Yellow Salvias are rare, and so are professional plant explorers. Add to this list another rarity -- the availability online of high altitude, Himalayan plants grown from seed collected in the wild. We obtained our seed for two new Salvias from British botanist Chris Chadwell.
Based on Chadwell's notes and our experience so far growing these plants, we think both are forms of Campanula Leaf Sage (Salvia campanulata). If we are correct, they will have yellow blossoms. However, we can't be certain about their identification or any differences between the two forms until we have cultivated them for more than one growing season.
A Himalayan Adventure in Your Backyard
Chadwell is an independent plantsman who supports his treks and research by selling shares in the results of his expeditions. As a subscriber, we receive seed as well as notes and photos providing plant identification and other details about each trek. Sometimes Chadwell isn't able to definitively identify a plant, which is the case with one of the choices offered here.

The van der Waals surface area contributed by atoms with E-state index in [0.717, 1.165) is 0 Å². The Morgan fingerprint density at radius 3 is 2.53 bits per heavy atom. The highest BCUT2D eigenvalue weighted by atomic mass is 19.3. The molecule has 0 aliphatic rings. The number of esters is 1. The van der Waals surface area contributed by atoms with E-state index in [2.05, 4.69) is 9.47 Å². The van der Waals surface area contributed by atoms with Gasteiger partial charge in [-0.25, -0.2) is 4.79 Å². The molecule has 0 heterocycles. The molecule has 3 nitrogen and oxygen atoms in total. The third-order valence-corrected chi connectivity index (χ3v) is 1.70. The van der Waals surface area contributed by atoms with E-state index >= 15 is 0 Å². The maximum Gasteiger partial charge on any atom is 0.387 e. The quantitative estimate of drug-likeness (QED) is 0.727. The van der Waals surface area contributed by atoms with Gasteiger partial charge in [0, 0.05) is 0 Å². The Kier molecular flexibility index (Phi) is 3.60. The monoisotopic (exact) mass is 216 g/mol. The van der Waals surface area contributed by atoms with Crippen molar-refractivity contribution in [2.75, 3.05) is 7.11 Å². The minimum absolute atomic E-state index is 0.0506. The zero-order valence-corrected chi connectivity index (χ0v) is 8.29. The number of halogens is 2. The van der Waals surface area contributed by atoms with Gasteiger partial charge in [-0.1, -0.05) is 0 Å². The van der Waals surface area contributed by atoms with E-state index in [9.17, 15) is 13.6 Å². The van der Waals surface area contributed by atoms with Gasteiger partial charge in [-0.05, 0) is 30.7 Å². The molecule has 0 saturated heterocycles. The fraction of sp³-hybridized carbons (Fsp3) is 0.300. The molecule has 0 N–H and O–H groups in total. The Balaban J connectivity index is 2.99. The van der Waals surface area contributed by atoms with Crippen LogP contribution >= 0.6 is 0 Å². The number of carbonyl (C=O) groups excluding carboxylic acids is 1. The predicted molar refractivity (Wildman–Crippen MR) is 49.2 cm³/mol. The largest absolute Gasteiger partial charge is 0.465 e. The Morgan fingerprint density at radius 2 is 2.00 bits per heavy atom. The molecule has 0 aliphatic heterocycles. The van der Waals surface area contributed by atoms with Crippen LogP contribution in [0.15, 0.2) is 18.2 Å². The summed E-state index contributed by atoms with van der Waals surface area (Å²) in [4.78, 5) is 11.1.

It's important to note that although these plants are rare in the U.S., they are not endangered in the Himalayas. Chadwell emphasizes that he doesn't collect endangered species.
We're sharing these sages from his recent journeys with you while they are still in test mode. You can be an explorer in your own garden by growing one, or maybe both, of these plants in your yard. We hope you'll compare notes with us.
No Plant Tags in the Wild
Plant trekking isn't a leisurely activity. Botanists have to cover a lot of ground and identify plants rapidly in the field. Salvias in the wild don't come with plant tags, and their parentage isn't always 100 percent clear, especially among related species that cross readily.
Chadwell has identified one of our new plants from his 2014 trek to Nepal -- S. campanulata 'CC#7706' -- as clearly being a Campanula Leaf Sage. However, he is less certain about the other collection -- currently titled S. aff. campanulata 'CC#7473' -- which he collected in different growing conditions during his 2013 journey to Tibet.
CC stands for Chadwell's initials and aff. indicates that the species' ID isn't definite.